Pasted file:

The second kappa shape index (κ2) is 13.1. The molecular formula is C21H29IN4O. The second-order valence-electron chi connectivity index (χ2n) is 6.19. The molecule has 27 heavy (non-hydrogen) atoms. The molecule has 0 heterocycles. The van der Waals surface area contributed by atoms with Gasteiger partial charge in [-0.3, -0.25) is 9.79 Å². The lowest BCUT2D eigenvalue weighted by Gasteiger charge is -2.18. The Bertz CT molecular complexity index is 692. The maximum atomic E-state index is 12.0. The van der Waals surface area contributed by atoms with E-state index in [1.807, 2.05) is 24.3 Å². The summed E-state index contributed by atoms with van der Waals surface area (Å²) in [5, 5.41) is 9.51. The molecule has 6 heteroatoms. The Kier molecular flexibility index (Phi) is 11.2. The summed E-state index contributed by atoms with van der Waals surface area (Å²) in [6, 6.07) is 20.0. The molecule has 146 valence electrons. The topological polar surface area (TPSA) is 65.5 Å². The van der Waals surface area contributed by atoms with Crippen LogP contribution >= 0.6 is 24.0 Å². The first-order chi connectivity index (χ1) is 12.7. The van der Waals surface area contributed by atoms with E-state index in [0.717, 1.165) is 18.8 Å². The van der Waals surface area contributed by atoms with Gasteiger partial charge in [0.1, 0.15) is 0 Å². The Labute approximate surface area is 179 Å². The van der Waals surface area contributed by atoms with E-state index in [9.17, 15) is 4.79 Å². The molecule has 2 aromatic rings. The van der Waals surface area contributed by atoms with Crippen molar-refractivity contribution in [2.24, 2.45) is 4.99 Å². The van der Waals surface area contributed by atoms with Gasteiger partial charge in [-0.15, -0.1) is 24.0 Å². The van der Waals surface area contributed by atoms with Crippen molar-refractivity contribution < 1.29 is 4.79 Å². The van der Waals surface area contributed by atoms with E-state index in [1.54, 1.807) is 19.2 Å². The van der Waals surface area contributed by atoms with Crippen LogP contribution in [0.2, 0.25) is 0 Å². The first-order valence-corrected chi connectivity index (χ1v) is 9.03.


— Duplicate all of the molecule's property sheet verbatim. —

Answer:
The second kappa shape index (κ2) is 13.1. The molecular formula is C21H29IN4O. The second-order valence-electron chi connectivity index (χ2n) is 6.19. The molecule has 27 heavy (non-hydrogen) atoms. The molecule has 0 heterocycles. The van der Waals surface area contributed by atoms with Gasteiger partial charge in [-0.3, -0.25) is 9.79 Å². The lowest BCUT2D eigenvalue weighted by Gasteiger charge is -2.18. The Bertz CT molecular complexity index is 692. The maximum atomic E-state index is 12.0. The van der Waals surface area contributed by atoms with E-state index in [1.807, 2.05) is 24.3 Å². The summed E-state index contributed by atoms with van der Waals surface area (Å²) in [5, 5.41) is 9.51. The molecule has 6 heteroatoms. The Kier molecular flexibility index (Phi) is 11.2. The summed E-state index contributed by atoms with van der Waals surface area (Å²) in [6, 6.07) is 20.0. The molecule has 146 valence electrons. The topological polar surface area (TPSA) is 65.5 Å². The van der Waals surface area contributed by atoms with Crippen LogP contribution >= 0.6 is 24.0 Å². The first-order chi connectivity index (χ1) is 12.7. The van der Waals surface area contributed by atoms with E-state index in [0.717, 1.165) is 18.8 Å². The van der Waals surface area contributed by atoms with Gasteiger partial charge in [0.1, 0.15) is 0 Å². The Labute approximate surface area is 179 Å². The van der Waals surface area contributed by atoms with E-state index in [9.17, 15) is 4.79 Å². The molecule has 2 aromatic rings. The van der Waals surface area contributed by atoms with Crippen molar-refractivity contribution in [2.24, 2.45) is 4.99 Å². The van der Waals surface area contributed by atoms with Gasteiger partial charge in [-0.15, -0.1) is 24.0 Å². The van der Waals surface area contributed by atoms with Crippen molar-refractivity contribution < 1.29 is 4.79 Å². The van der Waals surface area contributed by atoms with E-state index in [1.54, 1.807) is 19.2 Å². The van der Waals surface area contributed by atoms with Crippen LogP contribution in [0.2, 0.25) is 0 Å². The first-order valence-corrected chi connectivity index (χ1v) is 9.03.